Banks could be required to beef up their online password systems under new regulations designed to avert a so-called "cyber 9/11," a top financial regulator said Wednesday.
Benjamin Lawsky, who leads New York state's Department of Financial Services, said more steps were needed to prevent what he called an "Armageddon-type cyber event" that disables the financial system.
The current password system for online accounts is "very vulnerable," said the regulator, who rose to prominence with big financial settlements negotiated with the US against BNP Paribas and other financial heavyweights.
"I am deeply worried that we are soon going to see a major cyber attack aimed at the financial system that is going to make all of us to shudder," he said.
"Indeed, we are concerned that within the next decade or perhaps sooner we will experience an Armageddon-type cyber event that causes a significant disruption in the financial system for a period of time -- what some have termed a 'cyber 9/11.'"
Lawsky said such an event could create "a run or panic that spills over into the broader economy."
He said the department is considering mandating banks and other financial institutions to establish a "multifactor authentication" system whereby users would log in with a randomly generated password sent to a smartphone in addition to a conventional password.
The agency is weighing whether such new password requirements would fall on bank employees or consumers who do online banking, a Lawsky spokesman said.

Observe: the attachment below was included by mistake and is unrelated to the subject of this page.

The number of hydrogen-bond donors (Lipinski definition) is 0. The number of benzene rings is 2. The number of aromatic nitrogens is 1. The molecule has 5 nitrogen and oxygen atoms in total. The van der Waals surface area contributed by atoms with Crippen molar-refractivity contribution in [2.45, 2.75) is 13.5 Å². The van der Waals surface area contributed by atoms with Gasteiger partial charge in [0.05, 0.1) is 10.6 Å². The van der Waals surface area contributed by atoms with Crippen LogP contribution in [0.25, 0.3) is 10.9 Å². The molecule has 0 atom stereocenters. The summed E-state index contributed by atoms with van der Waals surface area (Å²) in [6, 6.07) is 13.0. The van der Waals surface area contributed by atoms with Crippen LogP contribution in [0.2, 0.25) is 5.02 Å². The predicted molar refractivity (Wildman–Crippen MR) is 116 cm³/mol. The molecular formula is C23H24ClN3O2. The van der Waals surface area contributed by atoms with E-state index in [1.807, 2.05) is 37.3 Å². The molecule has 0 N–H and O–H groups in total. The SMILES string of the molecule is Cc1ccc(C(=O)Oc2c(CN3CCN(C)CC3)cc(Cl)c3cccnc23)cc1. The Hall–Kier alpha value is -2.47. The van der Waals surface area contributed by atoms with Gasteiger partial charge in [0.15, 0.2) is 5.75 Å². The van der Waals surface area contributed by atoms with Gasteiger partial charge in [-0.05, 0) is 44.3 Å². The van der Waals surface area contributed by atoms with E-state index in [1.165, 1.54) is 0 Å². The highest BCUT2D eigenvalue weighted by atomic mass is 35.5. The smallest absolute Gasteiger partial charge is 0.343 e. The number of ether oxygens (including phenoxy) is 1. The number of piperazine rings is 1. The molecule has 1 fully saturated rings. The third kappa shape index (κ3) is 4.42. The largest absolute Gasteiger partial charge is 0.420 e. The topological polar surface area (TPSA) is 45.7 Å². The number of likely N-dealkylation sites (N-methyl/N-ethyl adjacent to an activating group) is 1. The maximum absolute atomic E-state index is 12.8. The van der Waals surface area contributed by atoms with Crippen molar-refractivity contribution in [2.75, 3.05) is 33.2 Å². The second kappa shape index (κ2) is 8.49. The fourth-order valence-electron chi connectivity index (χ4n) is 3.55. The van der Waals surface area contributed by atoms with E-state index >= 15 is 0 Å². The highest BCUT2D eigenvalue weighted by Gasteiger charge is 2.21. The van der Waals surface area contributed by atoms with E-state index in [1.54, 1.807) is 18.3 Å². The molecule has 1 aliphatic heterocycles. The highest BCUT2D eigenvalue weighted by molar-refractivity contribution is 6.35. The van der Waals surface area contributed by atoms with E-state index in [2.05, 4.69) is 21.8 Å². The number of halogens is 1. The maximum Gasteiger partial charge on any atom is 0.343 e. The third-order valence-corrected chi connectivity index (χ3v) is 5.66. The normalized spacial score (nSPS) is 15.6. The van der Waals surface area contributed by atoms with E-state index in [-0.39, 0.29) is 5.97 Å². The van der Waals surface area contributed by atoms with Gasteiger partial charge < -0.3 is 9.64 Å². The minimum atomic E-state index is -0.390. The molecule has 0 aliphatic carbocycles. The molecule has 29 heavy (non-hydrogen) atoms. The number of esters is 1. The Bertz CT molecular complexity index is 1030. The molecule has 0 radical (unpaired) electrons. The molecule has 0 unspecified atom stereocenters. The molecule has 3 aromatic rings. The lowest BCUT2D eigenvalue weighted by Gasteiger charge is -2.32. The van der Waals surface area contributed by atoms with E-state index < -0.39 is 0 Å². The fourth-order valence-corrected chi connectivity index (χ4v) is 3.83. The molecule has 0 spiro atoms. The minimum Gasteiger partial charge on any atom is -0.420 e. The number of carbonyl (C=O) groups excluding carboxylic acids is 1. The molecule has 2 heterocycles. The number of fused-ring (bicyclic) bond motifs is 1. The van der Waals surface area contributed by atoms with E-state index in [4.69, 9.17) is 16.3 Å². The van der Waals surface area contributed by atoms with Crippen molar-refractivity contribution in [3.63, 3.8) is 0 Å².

Other proposals under consideration include rating banks and insurers on their cybersecurity as part of regular oversight of the banks used to determine if banks can pay dividends or make acquisitions.
Lawsky is also considering forcing financial institutions to require certifications of cybersecurity controls from third parties working in a bank, such as a law firm or a company brought in to do maintenance.
Cybersecurity was spotlighted at a summit two weeks ago in California at which President Barack Obama, Apple chief executive Tim Cook and others called for closer collaboration between government and the private sector to hold hackers at bay.
The biggest hacking episode on a bank came last year when contact details were taken for some 76 million households and seven million businesses in an attack on JPMorgan Chase.
However, JPMorgan said there was no evidence that critical account information such as account numbers, user identities or social security numbers were stolen by the hackers.
While the Treasury and Federal Reserve are main US bank regulators, New York is important because it is home to many large banks. Lawsky's office has the authority to revoke the charters of banks and insurance companies operating in the state.